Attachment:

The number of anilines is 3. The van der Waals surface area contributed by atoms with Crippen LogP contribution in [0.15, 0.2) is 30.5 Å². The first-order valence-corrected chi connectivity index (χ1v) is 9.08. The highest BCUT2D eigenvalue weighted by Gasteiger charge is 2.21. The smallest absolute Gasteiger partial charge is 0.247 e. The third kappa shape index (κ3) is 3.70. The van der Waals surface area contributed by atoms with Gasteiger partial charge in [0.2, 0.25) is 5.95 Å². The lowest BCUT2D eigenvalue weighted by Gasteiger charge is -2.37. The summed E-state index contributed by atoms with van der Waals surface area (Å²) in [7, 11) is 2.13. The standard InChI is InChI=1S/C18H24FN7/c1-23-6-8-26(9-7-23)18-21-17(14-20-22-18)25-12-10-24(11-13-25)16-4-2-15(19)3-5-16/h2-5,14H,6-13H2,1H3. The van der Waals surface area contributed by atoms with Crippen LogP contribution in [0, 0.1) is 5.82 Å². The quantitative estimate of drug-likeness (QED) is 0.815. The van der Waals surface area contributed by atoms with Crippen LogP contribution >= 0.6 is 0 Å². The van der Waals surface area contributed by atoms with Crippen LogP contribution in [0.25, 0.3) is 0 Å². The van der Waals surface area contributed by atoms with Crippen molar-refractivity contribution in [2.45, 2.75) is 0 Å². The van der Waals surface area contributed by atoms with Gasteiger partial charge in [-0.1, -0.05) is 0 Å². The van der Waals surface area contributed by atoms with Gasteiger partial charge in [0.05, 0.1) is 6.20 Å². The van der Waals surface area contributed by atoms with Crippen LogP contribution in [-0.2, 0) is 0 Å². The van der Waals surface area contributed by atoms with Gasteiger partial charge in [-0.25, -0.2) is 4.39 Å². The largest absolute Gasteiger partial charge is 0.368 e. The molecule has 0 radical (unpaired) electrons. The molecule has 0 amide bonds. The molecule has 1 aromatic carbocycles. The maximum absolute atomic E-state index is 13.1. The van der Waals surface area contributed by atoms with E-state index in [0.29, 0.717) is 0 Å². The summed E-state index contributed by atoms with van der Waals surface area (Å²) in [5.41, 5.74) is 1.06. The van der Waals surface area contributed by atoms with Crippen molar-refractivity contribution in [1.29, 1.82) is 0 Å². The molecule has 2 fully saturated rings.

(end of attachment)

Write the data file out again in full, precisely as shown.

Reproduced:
The number of anilines is 3. The van der Waals surface area contributed by atoms with Crippen LogP contribution in [0.15, 0.2) is 30.5 Å². The first-order valence-corrected chi connectivity index (χ1v) is 9.08. The highest BCUT2D eigenvalue weighted by Gasteiger charge is 2.21. The smallest absolute Gasteiger partial charge is 0.247 e. The third kappa shape index (κ3) is 3.70. The van der Waals surface area contributed by atoms with Gasteiger partial charge in [0.2, 0.25) is 5.95 Å². The lowest BCUT2D eigenvalue weighted by Gasteiger charge is -2.37. The summed E-state index contributed by atoms with van der Waals surface area (Å²) in [7, 11) is 2.13. The standard InChI is InChI=1S/C18H24FN7/c1-23-6-8-26(9-7-23)18-21-17(14-20-22-18)25-12-10-24(11-13-25)16-4-2-15(19)3-5-16/h2-5,14H,6-13H2,1H3. The van der Waals surface area contributed by atoms with Crippen LogP contribution in [0, 0.1) is 5.82 Å². The quantitative estimate of drug-likeness (QED) is 0.815. The van der Waals surface area contributed by atoms with Crippen LogP contribution >= 0.6 is 0 Å². The van der Waals surface area contributed by atoms with Crippen LogP contribution in [0.25, 0.3) is 0 Å². The van der Waals surface area contributed by atoms with Crippen molar-refractivity contribution in [2.45, 2.75) is 0 Å². The van der Waals surface area contributed by atoms with Gasteiger partial charge in [-0.1, -0.05) is 0 Å². The van der Waals surface area contributed by atoms with Gasteiger partial charge in [0.05, 0.1) is 6.20 Å². The van der Waals surface area contributed by atoms with Crippen LogP contribution in [-0.2, 0) is 0 Å². The van der Waals surface area contributed by atoms with Gasteiger partial charge in [-0.25, -0.2) is 4.39 Å². The largest absolute Gasteiger partial charge is 0.368 e. The molecule has 0 radical (unpaired) electrons. The molecule has 0 amide bonds. The molecule has 1 aromatic carbocycles. The maximum absolute atomic E-state index is 13.1. The van der Waals surface area contributed by atoms with E-state index in [0.29, 0.717) is 0 Å². The summed E-state index contributed by atoms with van der Waals surface area (Å²) in [5.41, 5.74) is 1.06. The van der Waals surface area contributed by atoms with Crippen molar-refractivity contribution in [1.29, 1.82) is 0 Å². The molecule has 2 fully saturated rings.